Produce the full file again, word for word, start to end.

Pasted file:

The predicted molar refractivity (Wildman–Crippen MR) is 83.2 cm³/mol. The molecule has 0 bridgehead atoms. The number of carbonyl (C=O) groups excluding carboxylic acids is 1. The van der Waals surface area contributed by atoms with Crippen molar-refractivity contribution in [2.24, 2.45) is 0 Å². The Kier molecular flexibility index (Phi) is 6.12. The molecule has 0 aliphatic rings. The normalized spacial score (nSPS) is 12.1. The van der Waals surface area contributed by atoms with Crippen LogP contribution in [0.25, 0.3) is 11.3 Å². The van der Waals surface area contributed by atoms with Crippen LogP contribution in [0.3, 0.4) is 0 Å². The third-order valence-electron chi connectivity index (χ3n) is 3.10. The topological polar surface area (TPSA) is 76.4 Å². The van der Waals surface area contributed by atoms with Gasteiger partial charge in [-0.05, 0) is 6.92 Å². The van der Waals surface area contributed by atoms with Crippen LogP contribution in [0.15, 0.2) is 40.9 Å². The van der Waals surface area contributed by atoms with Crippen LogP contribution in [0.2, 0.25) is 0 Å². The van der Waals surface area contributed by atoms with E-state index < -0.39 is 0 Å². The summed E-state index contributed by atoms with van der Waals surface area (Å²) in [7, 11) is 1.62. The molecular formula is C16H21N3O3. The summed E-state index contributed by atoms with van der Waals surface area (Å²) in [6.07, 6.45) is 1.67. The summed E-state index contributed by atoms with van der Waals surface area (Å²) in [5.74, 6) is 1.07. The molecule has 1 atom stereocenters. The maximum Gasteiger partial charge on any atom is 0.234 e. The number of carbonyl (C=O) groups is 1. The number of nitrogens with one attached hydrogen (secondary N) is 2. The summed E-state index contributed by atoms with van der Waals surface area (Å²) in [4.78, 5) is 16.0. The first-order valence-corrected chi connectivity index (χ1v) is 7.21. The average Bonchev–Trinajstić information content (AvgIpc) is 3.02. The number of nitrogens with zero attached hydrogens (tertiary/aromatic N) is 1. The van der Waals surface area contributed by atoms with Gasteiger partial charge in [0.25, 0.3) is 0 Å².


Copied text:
The predicted molar refractivity (Wildman–Crippen MR) is 83.2 cm³/mol. The molecule has 0 bridgehead atoms. The number of carbonyl (C=O) groups excluding carboxylic acids is 1. The van der Waals surface area contributed by atoms with Crippen molar-refractivity contribution in [2.24, 2.45) is 0 Å². The Kier molecular flexibility index (Phi) is 6.12. The molecule has 0 aliphatic rings. The normalized spacial score (nSPS) is 12.1. The van der Waals surface area contributed by atoms with Crippen LogP contribution in [0.25, 0.3) is 11.3 Å². The van der Waals surface area contributed by atoms with Crippen LogP contribution in [0.3, 0.4) is 0 Å². The third-order valence-electron chi connectivity index (χ3n) is 3.10. The topological polar surface area (TPSA) is 76.4 Å². The van der Waals surface area contributed by atoms with Gasteiger partial charge in [-0.05, 0) is 6.92 Å². The van der Waals surface area contributed by atoms with Crippen LogP contribution in [0.15, 0.2) is 40.9 Å². The van der Waals surface area contributed by atoms with Crippen LogP contribution in [0.2, 0.25) is 0 Å². The van der Waals surface area contributed by atoms with E-state index < -0.39 is 0 Å². The summed E-state index contributed by atoms with van der Waals surface area (Å²) in [7, 11) is 1.62. The molecular formula is C16H21N3O3. The summed E-state index contributed by atoms with van der Waals surface area (Å²) in [6.07, 6.45) is 1.67. The summed E-state index contributed by atoms with van der Waals surface area (Å²) in [5.74, 6) is 1.07. The molecule has 1 atom stereocenters. The maximum Gasteiger partial charge on any atom is 0.234 e. The number of carbonyl (C=O) groups is 1. The number of nitrogens with one attached hydrogen (secondary N) is 2. The summed E-state index contributed by atoms with van der Waals surface area (Å²) in [4.78, 5) is 16.0. The first-order valence-corrected chi connectivity index (χ1v) is 7.21. The average Bonchev–Trinajstić information content (AvgIpc) is 3.02. The number of nitrogens with zero attached hydrogens (tertiary/aromatic N) is 1. The van der Waals surface area contributed by atoms with Gasteiger partial charge in [0.25, 0.3) is 0 Å².